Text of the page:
Nusselt number correlations for PFTHE from oval and round pipes are given below:
The Nusselt number is defined as $Nu a = h a d h a / k a$, where $k a$ is the thermal conductivity of the air. The Reynolds number $Re a$ on the air side is based on the hydraulic diameter and air velocity at the minimum flow area. The hydraulic diameter for the analysed oval pipe cooler was mm. The exponent of the Reynolds number is very small, which indicates that the average Nusselt number in the first row is almost constant. A constant Nusselt number is a characteristic feature of hydraulically and thermally developed laminar flow. The effect of vortices forming near the forward and backward stagnation point is more pronounced in the second tube row, as the power exponent of the Reynolds number is larger than in the first row. The heat transfer correlation (32) for the average Nusselt number in a two-row bundle is similar to the expression for the average Nusselt number on a flat surface for a thermally and hydraulically developing laminar flow, for which the power exponent of the Reynolds number is 1/3. The following are heat transfer correlations for calculating the Nusselt number on the air side for an engine radiator manufactured from circular tubes.
A comparison of correlations (33) and (34) demonstrates that laminar flow predominates in the first row of round tubes, as the exponent of the Reynolds number is low and equals 0.2414. In the second row of pipes, there are vortexes at the front and back of the pipe, and the exponent of the Reynolds number is higher and amounts to 0.5499. However, the average Nusselt number in the first row is higher than that in the second row, which is mainly due to the inlet section in the gap formed by the two adjacent fins, characterized by very high heat transfer coefficients on the fin surfaces. As a result, the heat flow rate transferred to the air in the first row is higher than that in the second row. The reduction of the heat transfer from the pipe surface and the fins in the second pipe row is strongly influenced by the vortexes forming near the front and backward stagnation point on the pipe surface. The rotating air has a temperature close to that of the fin and pipe surface, and from the point of view of heat exchange, these are dead zones.
The comparison of heat flow rates obtained by the method developed with the experimental results was conducted for two various car radiators. The flow system of both radiators is the same (Figure 1). The first radiator is manufactured from circular pipes and the second one from oval pipes.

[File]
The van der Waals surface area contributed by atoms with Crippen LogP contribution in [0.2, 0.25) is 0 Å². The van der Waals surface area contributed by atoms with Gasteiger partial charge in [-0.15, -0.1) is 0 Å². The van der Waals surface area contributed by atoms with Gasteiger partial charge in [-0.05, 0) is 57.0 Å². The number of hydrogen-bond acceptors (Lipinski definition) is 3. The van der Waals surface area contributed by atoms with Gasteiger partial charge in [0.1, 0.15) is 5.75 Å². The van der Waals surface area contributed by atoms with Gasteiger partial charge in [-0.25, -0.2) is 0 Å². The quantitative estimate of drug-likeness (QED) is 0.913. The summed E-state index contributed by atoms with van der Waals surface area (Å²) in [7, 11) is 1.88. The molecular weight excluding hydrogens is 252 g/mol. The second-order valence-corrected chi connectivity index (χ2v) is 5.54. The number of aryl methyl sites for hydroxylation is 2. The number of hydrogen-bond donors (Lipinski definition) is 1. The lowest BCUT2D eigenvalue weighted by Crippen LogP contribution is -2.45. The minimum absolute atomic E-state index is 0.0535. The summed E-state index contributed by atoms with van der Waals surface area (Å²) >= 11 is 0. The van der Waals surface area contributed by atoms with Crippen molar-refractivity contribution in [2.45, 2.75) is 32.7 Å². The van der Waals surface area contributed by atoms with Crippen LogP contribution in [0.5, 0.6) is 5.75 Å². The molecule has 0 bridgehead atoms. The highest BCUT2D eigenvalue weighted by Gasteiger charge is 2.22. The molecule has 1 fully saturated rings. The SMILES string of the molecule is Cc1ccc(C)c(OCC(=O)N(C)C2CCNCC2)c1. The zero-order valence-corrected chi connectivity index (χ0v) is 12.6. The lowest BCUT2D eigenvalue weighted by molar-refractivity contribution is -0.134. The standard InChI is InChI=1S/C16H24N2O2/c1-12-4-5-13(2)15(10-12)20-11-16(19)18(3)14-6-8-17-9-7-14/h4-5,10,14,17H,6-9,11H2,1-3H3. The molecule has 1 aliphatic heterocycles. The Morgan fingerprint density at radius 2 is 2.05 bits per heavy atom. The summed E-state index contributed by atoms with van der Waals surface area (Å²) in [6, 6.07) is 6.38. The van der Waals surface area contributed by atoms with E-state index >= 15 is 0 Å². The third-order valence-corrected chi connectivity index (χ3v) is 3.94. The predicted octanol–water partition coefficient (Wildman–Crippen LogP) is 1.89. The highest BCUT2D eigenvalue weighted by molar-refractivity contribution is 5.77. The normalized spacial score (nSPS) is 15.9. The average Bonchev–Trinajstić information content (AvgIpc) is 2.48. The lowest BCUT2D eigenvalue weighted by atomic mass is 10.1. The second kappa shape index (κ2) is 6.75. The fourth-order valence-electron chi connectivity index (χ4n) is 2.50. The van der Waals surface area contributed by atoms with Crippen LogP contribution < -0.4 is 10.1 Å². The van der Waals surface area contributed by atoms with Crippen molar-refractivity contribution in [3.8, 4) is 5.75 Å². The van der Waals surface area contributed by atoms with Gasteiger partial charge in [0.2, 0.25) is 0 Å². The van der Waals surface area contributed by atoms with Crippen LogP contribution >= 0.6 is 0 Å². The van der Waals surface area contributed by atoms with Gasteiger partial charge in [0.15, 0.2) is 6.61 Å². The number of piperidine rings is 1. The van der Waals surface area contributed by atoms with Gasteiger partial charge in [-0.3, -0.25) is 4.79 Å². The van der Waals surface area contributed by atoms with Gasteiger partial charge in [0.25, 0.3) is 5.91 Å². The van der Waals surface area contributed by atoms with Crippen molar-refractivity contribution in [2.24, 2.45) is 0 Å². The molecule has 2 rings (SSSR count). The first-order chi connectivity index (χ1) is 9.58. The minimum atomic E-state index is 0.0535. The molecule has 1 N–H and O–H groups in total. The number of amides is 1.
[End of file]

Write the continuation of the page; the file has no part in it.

## 5. The Liquid-Side Heat Transfer Correlations

One of the objectives of this study is to illustrate that by the use of theoretical relationships to calculate the HTC on the inner surfaces of the heat exchanger pipes and the use of the liquid-side heat transfer correlations determined by CFD modelling, very similar results can be obtained as with experimental HTCs. By using known and experimentally tested correlations to calculate HCTs, experimental research costs can be significantly reduced or even eliminated entirely. Therefore, Gnielinski’s formulas presented in the VDI (Verein Deutscher Ingenieure) Heat Atlas [20] were applied to determine the HTC in the laminar flow and relationships proposed by Taler [21] for transition and turbulent flow in tubes. In the range of the laminar flow regime, the average HTC along the entire length of pipe $L t$, assuming that the velocity distribution at the cross-section of the pipe inlet is flat and the liquid flow is hydraulically and thermally developing, is determined by the following formula [20]
The symbol $Nu m , q , 1$ designates the average Nusselt number in the developed laminar flow
The second Nusselt number represents the Lévêque solution [4] for developing flow over the planar surface, and was derived numerically for the constant liquid velocity at the tube inlet
The Nusselt number in the transition and turbulent flow range was evaluated by the Taler correlation [21]:
The Darcy–Weisbach friction factor for turbulent flow, when was calculated by the Taler equation [22]:
The relationship for the coefficient of friction for the transition region was obtained by the linear interpolation [22] between the value $ξ w = 64 / 2300 = 0.02783$ for $Re w = 2300$ and $ξ w ( Re w = 3000 ) = 0.04355$
The Reynolds number on the water side was determined using hydraulic diameter $d h w$. The hydraulic diameter was mm for oval tubes and mm for circular tubes. The water’s physical properties were evaluated at the average temperature $T ¯ w = ( T w ′ + T w ″ ) / 2$.

## 6. Experimental Results

Using the results of experimental research on two car radiators, one of which is made of oval tubes and the other of round tubes, heat transfer correlations on the air side were found. The HTCs on the inner surface of pipes were calculated using Equations (36)–(42), depending on the laminar, transition, or turbulent flow mode.

#### 6.1. Engine Cooler Made of Oval Tubes